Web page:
Sunday, February 18, 2018

Predictive genetic testing


A CLOSE LOOK: Scientist viewing DNA gel used in genetics, forensic, pharma research, biotechnology and biomedical science.

Mark Fraser

ACTRESS Angelina Jolie’s decision to have a double mastectomy made news headlines last year but her reason for doing so placed the often controversial topic of gene testing into the spotlight. By means of ‘predictive genetic testing’, Jolie’s doctors were able to determine that she carried a mutation or faulty gene BRCA1, and they estimated that she had an 87 per cent risk of developing breast cancer and a 50 per cent risk of ovarian cancer. After having the double mastectomy, Jolie’s chances of developing breast cancer dropped from 87 per cent to five per cent.

“Genetic testing plays a pivotal role in the prediction, targeted therapy, response to treatment and prognostication or prediction for common cancers such as breast and colon cancer. There is a need to establish and develop testing in areas of great need in Trinidad,”said Dr Roma Rambaran, lecturer of molecular biology and chemical pathology at the Faculty of Medical Sciences, University of the West Indies (UWI).

“Breast cancer is the second most common cancer which accounts for almost 12 per cent of cancer diagnoses globally,” said Rambaran. “Of these cancers 90 per cent are sporadic, meaning they come out of the blue but five to ten per cent of the cancers are inherited, so they have a familial connection and a strong family history,” she added. “These inherited diseases are linked to mutations and the most important mutations are for the genes BRCA1 and BRCA 2.

“If an individual has a family history of these diseases (cancers) they can test for this mutation so that they can find out their risk for developing this cancer later on,” said Rambaran. “During the process of predictive genetic testing, a blood sample is taken and the DNA is purified from the sample.

“Such a genetic test is able to predict susceptibility up to 80 per cent risk and this risk actually increases with age,” said Rambaran.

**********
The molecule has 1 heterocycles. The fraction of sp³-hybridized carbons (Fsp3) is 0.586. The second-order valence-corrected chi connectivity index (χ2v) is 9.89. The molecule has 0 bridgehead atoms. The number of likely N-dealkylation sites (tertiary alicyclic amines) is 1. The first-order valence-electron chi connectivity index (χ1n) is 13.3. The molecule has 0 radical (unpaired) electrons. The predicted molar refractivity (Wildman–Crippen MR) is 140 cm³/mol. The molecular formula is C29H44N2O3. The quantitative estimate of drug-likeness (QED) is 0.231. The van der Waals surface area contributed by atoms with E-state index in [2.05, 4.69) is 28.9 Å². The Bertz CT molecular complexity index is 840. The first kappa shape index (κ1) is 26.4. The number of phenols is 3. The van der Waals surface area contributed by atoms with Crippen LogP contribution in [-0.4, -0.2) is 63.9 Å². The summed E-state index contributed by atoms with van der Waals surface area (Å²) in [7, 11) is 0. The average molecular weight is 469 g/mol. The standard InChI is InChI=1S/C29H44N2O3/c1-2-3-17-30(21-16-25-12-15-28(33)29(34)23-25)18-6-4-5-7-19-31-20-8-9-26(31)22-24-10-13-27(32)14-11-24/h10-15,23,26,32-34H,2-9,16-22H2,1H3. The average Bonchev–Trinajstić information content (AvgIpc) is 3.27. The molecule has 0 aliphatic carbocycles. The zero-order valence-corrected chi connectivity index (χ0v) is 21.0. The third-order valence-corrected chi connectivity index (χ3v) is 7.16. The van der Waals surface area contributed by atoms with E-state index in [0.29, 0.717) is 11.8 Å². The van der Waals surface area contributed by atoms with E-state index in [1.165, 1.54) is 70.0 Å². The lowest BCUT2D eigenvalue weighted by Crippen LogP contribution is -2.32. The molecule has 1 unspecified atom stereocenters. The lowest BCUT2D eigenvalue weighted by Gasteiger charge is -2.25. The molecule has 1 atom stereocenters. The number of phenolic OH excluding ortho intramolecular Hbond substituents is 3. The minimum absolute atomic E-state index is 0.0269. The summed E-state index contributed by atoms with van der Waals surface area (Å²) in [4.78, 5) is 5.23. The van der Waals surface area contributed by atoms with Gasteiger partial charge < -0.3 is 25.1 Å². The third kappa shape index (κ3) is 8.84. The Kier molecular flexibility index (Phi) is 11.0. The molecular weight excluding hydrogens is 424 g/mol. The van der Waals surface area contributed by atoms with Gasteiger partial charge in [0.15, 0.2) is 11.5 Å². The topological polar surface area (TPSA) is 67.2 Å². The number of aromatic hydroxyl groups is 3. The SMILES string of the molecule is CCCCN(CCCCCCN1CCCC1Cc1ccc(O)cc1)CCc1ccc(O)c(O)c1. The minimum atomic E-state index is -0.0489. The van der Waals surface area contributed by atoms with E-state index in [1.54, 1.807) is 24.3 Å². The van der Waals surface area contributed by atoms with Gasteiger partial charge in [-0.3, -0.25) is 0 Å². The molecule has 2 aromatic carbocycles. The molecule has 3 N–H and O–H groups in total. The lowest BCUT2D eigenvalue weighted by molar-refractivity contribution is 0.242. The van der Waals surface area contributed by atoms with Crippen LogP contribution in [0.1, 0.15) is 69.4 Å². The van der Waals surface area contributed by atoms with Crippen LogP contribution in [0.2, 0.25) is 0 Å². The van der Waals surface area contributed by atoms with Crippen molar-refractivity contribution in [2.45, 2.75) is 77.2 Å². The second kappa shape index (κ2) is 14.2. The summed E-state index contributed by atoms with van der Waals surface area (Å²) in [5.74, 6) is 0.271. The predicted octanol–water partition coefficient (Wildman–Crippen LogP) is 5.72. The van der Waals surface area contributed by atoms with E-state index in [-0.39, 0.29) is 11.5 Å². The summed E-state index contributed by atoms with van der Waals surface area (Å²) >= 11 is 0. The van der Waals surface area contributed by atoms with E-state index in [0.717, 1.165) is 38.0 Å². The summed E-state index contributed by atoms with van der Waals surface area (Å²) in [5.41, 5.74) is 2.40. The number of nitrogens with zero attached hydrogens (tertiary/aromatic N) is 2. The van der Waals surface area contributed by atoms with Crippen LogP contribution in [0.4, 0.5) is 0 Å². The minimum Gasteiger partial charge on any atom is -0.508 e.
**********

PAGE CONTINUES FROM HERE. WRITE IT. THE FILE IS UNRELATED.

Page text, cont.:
Rambaran referred to a 2010 report which concluded that in Trinidad there were 25 deaths per 100,000 due to breast cancer in 2004.

“That is alarming. Such a report makes us concerned and predictive genetic testing is something we should be thinking about using here in Trinidad,” she said.

Rambaran and her colleagues Dr Allana Roach and Dr Christine Carrington addressed an audience on Thursday evening at Amphitheatre A at the Eric Williams Medical Sciences Complex on the topic: Understanding gene discovery and genetic testing. It was the first of a series of public lectures to be hosted by the Faculty of Medical Sciences.

“There are six different ways one can use genetic tests. First to confirm the disease or to confirm the diagnosis of diseases, secondly to help predict the risk for predisposition of diseases, for screening in our population, for ‘pharmacogenomics’ or genetics which would help scientists move into the direction of individualised or personalised medicine, and also for research,” said Dr Allana Roach, geneticist and lecturer at the Faculty of Medical Sciences, UWI.

But the big question remains: given the fact that genetic testing and research is done around the world, why hasn’t genetic technologies been readily or meaningfully integrated in our health-care system in Trinidad and Tobago?

“The reasons for that are multifaceted. One of the major concerns at the University of the West Indies is the ethical and social considerations of these tests,”said Roach.

What is it about genetic testing and research that makes it so unique and yet so controversial?

“First of all, your genetic information is personal; it is also permanent. You are born with your genetics, you can’t change it. While there may be mutations at different levels throughout your lifetime—your genetic code is more or less permanent,” explained Roach. “Your genetic information is predictive, it can reveal much about an individual and his disease risks—information that the individual or his family may not be aware of. It is also ‘pedigree sensitive’,”she added, “which means that this genetic information can not only give an insight into the individual and his immediate family, but also on previous generations and those to follow.

“If we are going to integrate these tests into our health-care system, we want to ensure that they are being done in an ethical and socially responsible way. As we endeavour to develop our own diagnostic lab, we want to ensure that our population is well aware and well educated about the impact of such a lab in our country,” she said.